By the fourth day of hiking we thought our legs could go forever. A highlight in our trip was stopping at the family-run Serafina Farmhouse for a traditional lunch. We were greeted by Dominic and his two girls, who proudly took us around their farm, which grows tomatoes, olives, lemons and grapes. We saw his old father down below bent over at work in the vineyards, and found his wife in the kitchen plucking tomatoes from their stems. Resting in the shade of the terrace we were served a lunch of green beans, aubergines, tomato salad, bruschetta, fresh bread, cold meat and chunks of cheese. Everything was of course marinated in olive oil, which is a taste I soon learned to love. Conversation was once again more a matter of goodwill on both sides rather than of comprehension. For dessert our host plucked bunches of grapes from the vine above our heads – beautiful, sweet green grapes unusually shaped like a rugby ball.
On our last day of hiking we climbed higher than on any other day, reaching the dramatic Walk of the Gods. The path snakes along the cliff-edge, with sobering drops of a few thousand feet straight down to the ocean. Just before the start of the Walk of the Gods is the San Domenico monastery. In the past the monks were sent food in a basket, pulled up via a pulley system, from the townsfolk below. In return, the monks prayed for their town. In the afternoon, on our way down from the mountain village of Montepertuso, a stray dog took a liking to us and kept with us all the 1500 steps down to our hotel in Positano! The day was a blazer and we were slightly anxious he would not be fit enough to make the return trip; but it did lend truth to the saying that only mad dogs and Englishmen go out into the noonday sun.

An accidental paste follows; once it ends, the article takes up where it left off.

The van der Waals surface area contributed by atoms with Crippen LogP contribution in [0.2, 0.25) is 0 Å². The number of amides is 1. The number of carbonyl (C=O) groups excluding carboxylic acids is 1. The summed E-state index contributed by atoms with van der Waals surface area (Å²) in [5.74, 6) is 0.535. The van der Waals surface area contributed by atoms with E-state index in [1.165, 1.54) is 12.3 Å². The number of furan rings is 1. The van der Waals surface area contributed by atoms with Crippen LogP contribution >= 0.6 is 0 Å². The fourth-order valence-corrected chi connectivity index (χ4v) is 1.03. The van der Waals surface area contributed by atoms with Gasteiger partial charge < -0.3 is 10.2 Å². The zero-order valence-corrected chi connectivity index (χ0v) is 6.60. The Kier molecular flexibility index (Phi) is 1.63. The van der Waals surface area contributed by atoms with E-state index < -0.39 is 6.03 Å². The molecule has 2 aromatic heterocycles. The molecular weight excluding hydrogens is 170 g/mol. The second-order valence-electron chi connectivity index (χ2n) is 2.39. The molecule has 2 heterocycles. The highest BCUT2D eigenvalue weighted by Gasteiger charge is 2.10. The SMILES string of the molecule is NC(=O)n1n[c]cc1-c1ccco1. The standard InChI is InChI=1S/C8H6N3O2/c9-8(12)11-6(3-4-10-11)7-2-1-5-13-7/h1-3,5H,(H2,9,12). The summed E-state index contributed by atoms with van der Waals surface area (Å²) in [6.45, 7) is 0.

I confess we were actually scheduled for six days of hiking, the final day to be a roundtrip based out of Positano. But after five days of exercise, we felt little shame when we decided that instead of walking we would prefer to PIP (Potter in Positano). Our pottering involved stretching out on the beach, making brief excursions into the placid ocean, eating “Positano” gelato (a vanilla, Nutella andorange liqueur ice-cream), and drifting about the shops. Positano is one of the best towns for such idleness. The lower half of the town is cobbled and solely for pedestrians, being too steep for cars. There are numerous seafood restaurants, winding lanes filled with street vendors, fashionable clothes shops and a gorgeous beach, crowded in the daytime and then also offering some nightlife.
I have perhaps never had such an exotic holiday as the one in Amalfi. This part of Italy reveals a distinctive lifestyle; a lifestyle of orchards, steps, donkeys, ruins, shrines, churches, terraces, balconies, mud huts, wine, pasta and blue sea. And for the rich traveller, backpacker and backwater farmer alike, beautiful, unparalleled views over ocean and mountain. I have yet to see anything else like it.